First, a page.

Mysterious object from sky smashes through Waycross woman's roof
Aviation expert believes chunk of ice fell from airplane
WAYCROSS, Ga. – A Waycross woman found a mysterious object that put a hole in her roof.
The cause of the damage: A piece of ice larger than a baseball, according to Lena Shiver.
She told News4Jax on Tuesday that she found the chunk of ice after noticing a hole in her roof over the weekend.
Late Friday evening, Shriver said, she was having a quiet night, sitting in her chair and watching TV, when she heard a loud boom that shook her house.
"Almost 11 o'clock, I heard a big bang and I didn't know what it was, so I looked and thought it was a tree that fell."
But it wasn't. Nor was it storming. When Shiver went outside, she found no signs of damage.
Two days later, Shiver noticed paint chippings on her pool table and a wet spot on her ceiling.
She reviewed security video, which captured the paint chippings falling from the ceiling as her house shook Friday night.
"I said, 'Well, it must've been something that hit the roof,'" Shiver said. "So I checked the roof and there was a hole in it."
Her grandson looked in the attic, where he found the ice that had fallen through her roof two days prior.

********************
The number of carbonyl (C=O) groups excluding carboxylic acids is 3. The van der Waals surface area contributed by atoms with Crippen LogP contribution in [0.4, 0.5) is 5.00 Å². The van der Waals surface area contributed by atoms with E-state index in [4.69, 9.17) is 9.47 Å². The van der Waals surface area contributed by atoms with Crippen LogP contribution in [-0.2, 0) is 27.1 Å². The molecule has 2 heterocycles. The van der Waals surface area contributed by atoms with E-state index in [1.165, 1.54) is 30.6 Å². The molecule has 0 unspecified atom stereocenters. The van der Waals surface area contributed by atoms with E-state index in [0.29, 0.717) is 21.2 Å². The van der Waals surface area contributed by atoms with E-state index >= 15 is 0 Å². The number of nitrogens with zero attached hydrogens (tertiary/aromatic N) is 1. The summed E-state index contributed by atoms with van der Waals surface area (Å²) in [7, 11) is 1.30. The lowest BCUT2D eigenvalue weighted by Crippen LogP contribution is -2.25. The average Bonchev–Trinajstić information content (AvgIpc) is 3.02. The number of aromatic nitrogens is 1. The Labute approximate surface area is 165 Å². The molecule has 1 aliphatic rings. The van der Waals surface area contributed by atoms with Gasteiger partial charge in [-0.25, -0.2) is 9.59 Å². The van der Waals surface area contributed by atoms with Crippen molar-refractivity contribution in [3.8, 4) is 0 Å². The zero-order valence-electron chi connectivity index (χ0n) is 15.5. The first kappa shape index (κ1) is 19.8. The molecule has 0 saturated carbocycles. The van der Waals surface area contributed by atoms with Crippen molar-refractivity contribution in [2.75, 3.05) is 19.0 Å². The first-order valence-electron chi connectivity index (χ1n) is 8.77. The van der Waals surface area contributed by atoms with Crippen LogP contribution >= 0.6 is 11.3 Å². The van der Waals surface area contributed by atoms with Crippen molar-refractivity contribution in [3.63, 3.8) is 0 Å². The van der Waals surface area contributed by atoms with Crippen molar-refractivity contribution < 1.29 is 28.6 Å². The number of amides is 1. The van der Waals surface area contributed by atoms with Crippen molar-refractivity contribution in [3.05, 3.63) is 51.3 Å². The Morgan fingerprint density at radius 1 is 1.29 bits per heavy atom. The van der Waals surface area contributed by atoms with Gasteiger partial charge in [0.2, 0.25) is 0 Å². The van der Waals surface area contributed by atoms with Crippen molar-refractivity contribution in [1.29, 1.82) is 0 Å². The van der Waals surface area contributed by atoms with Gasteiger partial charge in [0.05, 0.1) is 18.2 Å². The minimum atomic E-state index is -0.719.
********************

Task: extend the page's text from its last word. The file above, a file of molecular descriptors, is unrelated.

Shiver saved the block of ice in a freezer bag. When they first found it, she said, it was the size of a baseball. But considering the size of the hole in the roof, they believe it was much larger when it first fell.
"I didn't know what it was," Shiver said. "I thought it was a meteorite or something."
Although the source of the ice is a mystery, News4Jax aviation expert Ed Booth said it's possible it could have come from an aircraft.
Booth believes the chunk of ice could have fallen off an airplane that had a leaky valve.
"This appears to be water, which the most logical source for this would be the fill port for the portable water system on the aircraft leaking and causing an ice ball to form that breaks off as it descends into warmer air," Booth said.
He said it's not surprising the ice ball would have landed somewhere in Waycross, considering planes flying from Atlanta to Jacksonville fly lower across the city.
"The descent profile coming into Jacksonville International typically takes a commercial jetliner over the town of Waycross at a point where it's descending 16,000 to 12,000 feet," Booth said. "That puts it in warmer air, below the freezing level. It’s a precise time when an ice ball would break off an airplane."
The hole in the roof has since been patched up with plywood. Shiver said she is speaking with an insurance agent and she hopes insurance will cover the damage caused by the piece of ice.
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